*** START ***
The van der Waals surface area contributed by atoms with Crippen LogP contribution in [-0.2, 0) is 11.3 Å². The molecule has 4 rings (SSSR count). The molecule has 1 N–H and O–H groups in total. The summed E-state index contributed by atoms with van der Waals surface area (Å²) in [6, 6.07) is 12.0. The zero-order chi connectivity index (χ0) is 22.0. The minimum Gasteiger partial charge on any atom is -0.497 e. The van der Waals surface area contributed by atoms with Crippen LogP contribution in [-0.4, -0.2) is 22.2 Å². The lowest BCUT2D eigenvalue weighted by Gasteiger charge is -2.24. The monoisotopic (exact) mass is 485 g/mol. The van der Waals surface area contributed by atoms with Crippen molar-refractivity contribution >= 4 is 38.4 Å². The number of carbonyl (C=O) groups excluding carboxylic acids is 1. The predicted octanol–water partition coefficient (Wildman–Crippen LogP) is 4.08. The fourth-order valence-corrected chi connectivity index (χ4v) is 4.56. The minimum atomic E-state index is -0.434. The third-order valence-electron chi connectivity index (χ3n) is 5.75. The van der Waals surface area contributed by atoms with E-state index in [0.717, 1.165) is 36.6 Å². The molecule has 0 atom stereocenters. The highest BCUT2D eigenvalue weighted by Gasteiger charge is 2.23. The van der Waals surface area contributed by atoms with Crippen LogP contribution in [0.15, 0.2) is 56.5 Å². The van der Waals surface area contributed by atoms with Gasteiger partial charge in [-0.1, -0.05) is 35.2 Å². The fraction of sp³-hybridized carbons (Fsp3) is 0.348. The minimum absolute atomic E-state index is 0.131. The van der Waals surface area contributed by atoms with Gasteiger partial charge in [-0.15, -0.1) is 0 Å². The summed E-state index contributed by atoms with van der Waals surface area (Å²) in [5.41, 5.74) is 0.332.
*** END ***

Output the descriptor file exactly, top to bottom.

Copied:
The van der Waals surface area contributed by atoms with Crippen LogP contribution in [-0.2, 0) is 11.3 Å². The molecule has 4 rings (SSSR count). The molecule has 1 N–H and O–H groups in total. The summed E-state index contributed by atoms with van der Waals surface area (Å²) in [6, 6.07) is 12.0. The zero-order chi connectivity index (χ0) is 22.0. The minimum Gasteiger partial charge on any atom is -0.497 e. The van der Waals surface area contributed by atoms with Crippen LogP contribution in [-0.4, -0.2) is 22.2 Å². The lowest BCUT2D eigenvalue weighted by Gasteiger charge is -2.24. The monoisotopic (exact) mass is 485 g/mol. The van der Waals surface area contributed by atoms with Crippen molar-refractivity contribution >= 4 is 38.4 Å². The number of carbonyl (C=O) groups excluding carboxylic acids is 1. The predicted octanol–water partition coefficient (Wildman–Crippen LogP) is 4.08. The fourth-order valence-corrected chi connectivity index (χ4v) is 4.56. The minimum atomic E-state index is -0.434. The third-order valence-electron chi connectivity index (χ3n) is 5.75. The van der Waals surface area contributed by atoms with E-state index in [0.717, 1.165) is 36.6 Å². The molecule has 0 atom stereocenters. The highest BCUT2D eigenvalue weighted by Gasteiger charge is 2.23. The van der Waals surface area contributed by atoms with Crippen LogP contribution in [0.15, 0.2) is 56.5 Å². The van der Waals surface area contributed by atoms with Gasteiger partial charge in [-0.1, -0.05) is 35.2 Å². The fraction of sp³-hybridized carbons (Fsp3) is 0.348. The minimum absolute atomic E-state index is 0.131. The van der Waals surface area contributed by atoms with Gasteiger partial charge in [-0.15, -0.1) is 0 Å². The summed E-state index contributed by atoms with van der Waals surface area (Å²) in [5.41, 5.74) is 0.332.